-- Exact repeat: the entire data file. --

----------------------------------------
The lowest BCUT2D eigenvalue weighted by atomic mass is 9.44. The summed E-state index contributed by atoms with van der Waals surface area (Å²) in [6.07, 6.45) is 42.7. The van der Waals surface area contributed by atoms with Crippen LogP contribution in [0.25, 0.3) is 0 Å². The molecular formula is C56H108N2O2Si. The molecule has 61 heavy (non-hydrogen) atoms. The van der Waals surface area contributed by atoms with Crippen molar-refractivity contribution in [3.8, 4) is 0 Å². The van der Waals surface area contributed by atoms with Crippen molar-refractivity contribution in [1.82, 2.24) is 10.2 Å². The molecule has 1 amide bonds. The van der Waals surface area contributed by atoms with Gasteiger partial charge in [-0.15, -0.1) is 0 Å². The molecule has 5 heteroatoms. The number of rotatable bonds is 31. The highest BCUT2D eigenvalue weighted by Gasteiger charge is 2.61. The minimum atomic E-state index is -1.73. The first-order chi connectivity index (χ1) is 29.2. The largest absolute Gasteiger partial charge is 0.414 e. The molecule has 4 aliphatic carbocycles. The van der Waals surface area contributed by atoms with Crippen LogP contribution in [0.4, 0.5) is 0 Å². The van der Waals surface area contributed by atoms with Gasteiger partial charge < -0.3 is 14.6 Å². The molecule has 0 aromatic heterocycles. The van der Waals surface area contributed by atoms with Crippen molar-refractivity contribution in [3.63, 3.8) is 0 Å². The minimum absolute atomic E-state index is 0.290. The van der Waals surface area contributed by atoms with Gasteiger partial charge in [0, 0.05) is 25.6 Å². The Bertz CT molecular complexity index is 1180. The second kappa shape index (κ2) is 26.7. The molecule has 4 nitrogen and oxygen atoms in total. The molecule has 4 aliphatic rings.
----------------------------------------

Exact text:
The lowest BCUT2D eigenvalue weighted by atomic mass is 9.44. The summed E-state index contributed by atoms with van der Waals surface area (Å²) in [6.07, 6.45) is 42.7. The van der Waals surface area contributed by atoms with Crippen LogP contribution in [0.25, 0.3) is 0 Å². The molecular formula is C56H108N2O2Si. The molecule has 61 heavy (non-hydrogen) atoms. The van der Waals surface area contributed by atoms with Crippen molar-refractivity contribution in [3.8, 4) is 0 Å². The van der Waals surface area contributed by atoms with Crippen molar-refractivity contribution in [1.82, 2.24) is 10.2 Å². The molecule has 1 amide bonds. The van der Waals surface area contributed by atoms with Gasteiger partial charge in [-0.15, -0.1) is 0 Å². The molecule has 5 heteroatoms. The number of rotatable bonds is 31. The highest BCUT2D eigenvalue weighted by Gasteiger charge is 2.61. The minimum atomic E-state index is -1.73. The first-order chi connectivity index (χ1) is 29.2. The largest absolute Gasteiger partial charge is 0.414 e. The molecule has 4 aliphatic carbocycles. The van der Waals surface area contributed by atoms with Crippen LogP contribution in [0.4, 0.5) is 0 Å². The van der Waals surface area contributed by atoms with Gasteiger partial charge < -0.3 is 14.6 Å². The molecule has 0 aromatic heterocycles. The van der Waals surface area contributed by atoms with Crippen molar-refractivity contribution in [3.63, 3.8) is 0 Å². The minimum absolute atomic E-state index is 0.290. The van der Waals surface area contributed by atoms with Gasteiger partial charge in [0, 0.05) is 25.6 Å². The Bertz CT molecular complexity index is 1180. The second kappa shape index (κ2) is 26.7. The molecule has 4 nitrogen and oxygen atoms in total. The molecule has 4 aliphatic rings.